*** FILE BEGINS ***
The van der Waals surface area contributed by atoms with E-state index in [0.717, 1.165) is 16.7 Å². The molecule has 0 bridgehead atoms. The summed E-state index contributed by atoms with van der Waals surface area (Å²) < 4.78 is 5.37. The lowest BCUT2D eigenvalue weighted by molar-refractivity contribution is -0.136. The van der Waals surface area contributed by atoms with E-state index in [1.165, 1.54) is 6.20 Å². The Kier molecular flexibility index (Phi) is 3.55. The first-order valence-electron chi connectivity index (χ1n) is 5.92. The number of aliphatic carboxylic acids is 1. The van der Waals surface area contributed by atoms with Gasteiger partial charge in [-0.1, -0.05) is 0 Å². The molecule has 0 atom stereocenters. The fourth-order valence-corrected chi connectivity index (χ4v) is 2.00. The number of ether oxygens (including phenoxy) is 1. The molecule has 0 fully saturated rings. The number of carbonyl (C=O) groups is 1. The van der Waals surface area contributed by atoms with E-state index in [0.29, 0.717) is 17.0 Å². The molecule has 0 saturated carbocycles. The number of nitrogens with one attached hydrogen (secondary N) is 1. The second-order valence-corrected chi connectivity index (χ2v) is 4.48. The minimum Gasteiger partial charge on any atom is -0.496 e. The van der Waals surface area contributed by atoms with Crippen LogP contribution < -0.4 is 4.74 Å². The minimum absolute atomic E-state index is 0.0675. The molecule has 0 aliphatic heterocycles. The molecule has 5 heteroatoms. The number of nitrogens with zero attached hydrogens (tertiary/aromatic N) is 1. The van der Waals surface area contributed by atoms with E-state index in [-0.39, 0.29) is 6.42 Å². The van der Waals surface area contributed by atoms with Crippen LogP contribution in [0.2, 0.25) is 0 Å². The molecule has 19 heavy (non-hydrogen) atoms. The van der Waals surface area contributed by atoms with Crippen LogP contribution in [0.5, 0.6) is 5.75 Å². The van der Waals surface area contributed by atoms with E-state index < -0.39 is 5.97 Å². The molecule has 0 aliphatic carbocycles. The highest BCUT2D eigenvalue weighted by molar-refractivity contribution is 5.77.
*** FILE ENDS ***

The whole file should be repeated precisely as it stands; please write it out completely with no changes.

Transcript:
The van der Waals surface area contributed by atoms with E-state index in [0.717, 1.165) is 16.7 Å². The molecule has 0 bridgehead atoms. The summed E-state index contributed by atoms with van der Waals surface area (Å²) < 4.78 is 5.37. The lowest BCUT2D eigenvalue weighted by molar-refractivity contribution is -0.136. The van der Waals surface area contributed by atoms with E-state index in [1.165, 1.54) is 6.20 Å². The Kier molecular flexibility index (Phi) is 3.55. The first-order valence-electron chi connectivity index (χ1n) is 5.92. The number of aliphatic carboxylic acids is 1. The van der Waals surface area contributed by atoms with Gasteiger partial charge in [-0.1, -0.05) is 0 Å². The molecule has 0 atom stereocenters. The fourth-order valence-corrected chi connectivity index (χ4v) is 2.00. The number of ether oxygens (including phenoxy) is 1. The molecule has 0 fully saturated rings. The number of carbonyl (C=O) groups is 1. The van der Waals surface area contributed by atoms with E-state index in [0.29, 0.717) is 17.0 Å². The molecule has 0 saturated carbocycles. The number of nitrogens with one attached hydrogen (secondary N) is 1. The second-order valence-corrected chi connectivity index (χ2v) is 4.48. The minimum Gasteiger partial charge on any atom is -0.496 e. The van der Waals surface area contributed by atoms with Crippen LogP contribution < -0.4 is 4.74 Å². The minimum absolute atomic E-state index is 0.0675. The molecule has 0 aliphatic heterocycles. The molecule has 5 heteroatoms. The number of nitrogens with zero attached hydrogens (tertiary/aromatic N) is 1. The van der Waals surface area contributed by atoms with E-state index in [-0.39, 0.29) is 6.42 Å². The van der Waals surface area contributed by atoms with Crippen LogP contribution in [0.2, 0.25) is 0 Å². The molecule has 19 heavy (non-hydrogen) atoms. The van der Waals surface area contributed by atoms with Crippen LogP contribution in [0.5, 0.6) is 5.75 Å². The van der Waals surface area contributed by atoms with E-state index < -0.39 is 5.97 Å². The molecule has 0 aliphatic carbocycles. The highest BCUT2D eigenvalue weighted by molar-refractivity contribution is 5.77.